If appointing an individual as your registered agent, include their information in Boxes 3a and 3b. Do not fill out Box 3c. If you are using a corporate agent, fill out their information in Box 3c. Do not fill out Boxes 3a or 3b. On the form for foreign filings, you’ll instead use Box 4 to designate an agent for service of process.
Box 4: Stocks and Shares
You must list at least one share. Shares represent ownership in your business. If you’re forming this company with other people, you may want to assign shares based on how you wish to divide ownership.
This box does not appear on the foreign Articles of Incorporation form since existing businesses have already made these decisions.
You can also include a cover letter with your filing. A cover sheet isn’t part of your official filing; it just tells the Secretary of State how to contact you. This is optional but may make the process of filing easier.
You’re almost done! Before you sign, review the form to ensure everything is accurate. Note that the state of California currently does not accept e-signatures or other digital forms of signature for Articles of Incorporation. You must sign in ink.
Deliver your Articles of Incorporation in one of three ways:
If submitting online, scan your form and then submit using the eForms portal. You must have a Visa or MasterCard to pay the filing fee.
If you wish to submit your form via USPS, first download the form (either domestic or foreign). Fill it out, print it, and mail it to the Secretary of State.
Include a check or money order for the filing fee, made out to “California Secretary of State.” Mail to:
Secretary of State
Business Entities Filings Unit
P.O. Box 944260
If you wish to file your form in person, this must be done at the Secretary of State’s office in Sacramento. The address is:
1500 11th St., 3rd Floor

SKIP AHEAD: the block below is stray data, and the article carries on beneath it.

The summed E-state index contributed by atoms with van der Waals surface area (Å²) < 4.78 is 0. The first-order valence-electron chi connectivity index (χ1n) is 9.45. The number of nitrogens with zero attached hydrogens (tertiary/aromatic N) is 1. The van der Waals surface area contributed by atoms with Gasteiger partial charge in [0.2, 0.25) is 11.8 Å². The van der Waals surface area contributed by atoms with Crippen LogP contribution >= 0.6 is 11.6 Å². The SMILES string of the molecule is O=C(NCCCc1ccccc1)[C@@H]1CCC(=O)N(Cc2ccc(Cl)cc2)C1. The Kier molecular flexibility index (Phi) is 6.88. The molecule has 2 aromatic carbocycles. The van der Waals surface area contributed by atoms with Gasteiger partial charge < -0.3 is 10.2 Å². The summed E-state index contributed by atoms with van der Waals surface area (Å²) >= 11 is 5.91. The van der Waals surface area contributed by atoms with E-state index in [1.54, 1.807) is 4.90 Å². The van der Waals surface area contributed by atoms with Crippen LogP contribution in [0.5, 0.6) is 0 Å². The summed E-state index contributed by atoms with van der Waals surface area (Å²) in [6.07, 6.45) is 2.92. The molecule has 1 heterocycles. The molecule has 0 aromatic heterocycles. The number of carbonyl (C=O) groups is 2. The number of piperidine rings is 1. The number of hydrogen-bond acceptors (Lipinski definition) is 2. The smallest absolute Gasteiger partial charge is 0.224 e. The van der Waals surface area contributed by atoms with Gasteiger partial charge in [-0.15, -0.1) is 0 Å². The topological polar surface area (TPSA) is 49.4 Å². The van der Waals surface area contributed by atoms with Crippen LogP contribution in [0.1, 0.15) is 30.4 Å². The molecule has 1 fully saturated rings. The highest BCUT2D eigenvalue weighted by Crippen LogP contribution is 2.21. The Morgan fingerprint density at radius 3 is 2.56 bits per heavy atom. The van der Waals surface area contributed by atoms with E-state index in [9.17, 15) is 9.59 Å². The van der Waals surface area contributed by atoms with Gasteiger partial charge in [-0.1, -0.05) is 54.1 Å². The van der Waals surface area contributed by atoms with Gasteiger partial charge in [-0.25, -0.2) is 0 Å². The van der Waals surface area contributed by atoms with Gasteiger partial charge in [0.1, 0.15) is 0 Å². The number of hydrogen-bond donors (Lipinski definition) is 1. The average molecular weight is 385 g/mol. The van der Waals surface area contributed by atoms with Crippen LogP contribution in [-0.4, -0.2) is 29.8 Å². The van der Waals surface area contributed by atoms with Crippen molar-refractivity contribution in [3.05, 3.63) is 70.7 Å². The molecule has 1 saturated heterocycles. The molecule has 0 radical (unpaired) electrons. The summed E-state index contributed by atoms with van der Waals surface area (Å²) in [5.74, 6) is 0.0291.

The fees are:
You may pay an extra fee to expedite the process.
*Always check with the Secretary of State to confirm current pricing and fees.
Starting your own corporation can be an exciting step on the road to financial independence. ZenBusiness wants to help you achieve your dreams and offers business formation plans for first-time business owners. They’ll help you devise Articles of Incorporation for your company and ensure they’re filed properly and without stress.
The base filing fee is $100, but you must pay a $15 handling fee if you’re filing in person.
Normally, processing your Articles of Incorporation can take up to five business days. Due to processing delays, though, you may have to wait up to several weeks. However, if you’re exceptionally eager to get your business started, you can pay a fee (listed above) to expedite the process.
The California Secretary of State processes Articles of Incorporation.
All businesses should consider a formal entity structure, but there are some that would do better as a corporation than other types. See ZenBusiness’s entity guide to see which one is right for you.
Section 14631 governs the creation of Articles of Incorporation in the State of California.
An attorney is not required for this process. However, an experienced attorney may provide valuable advice and guidance.
California Business Resources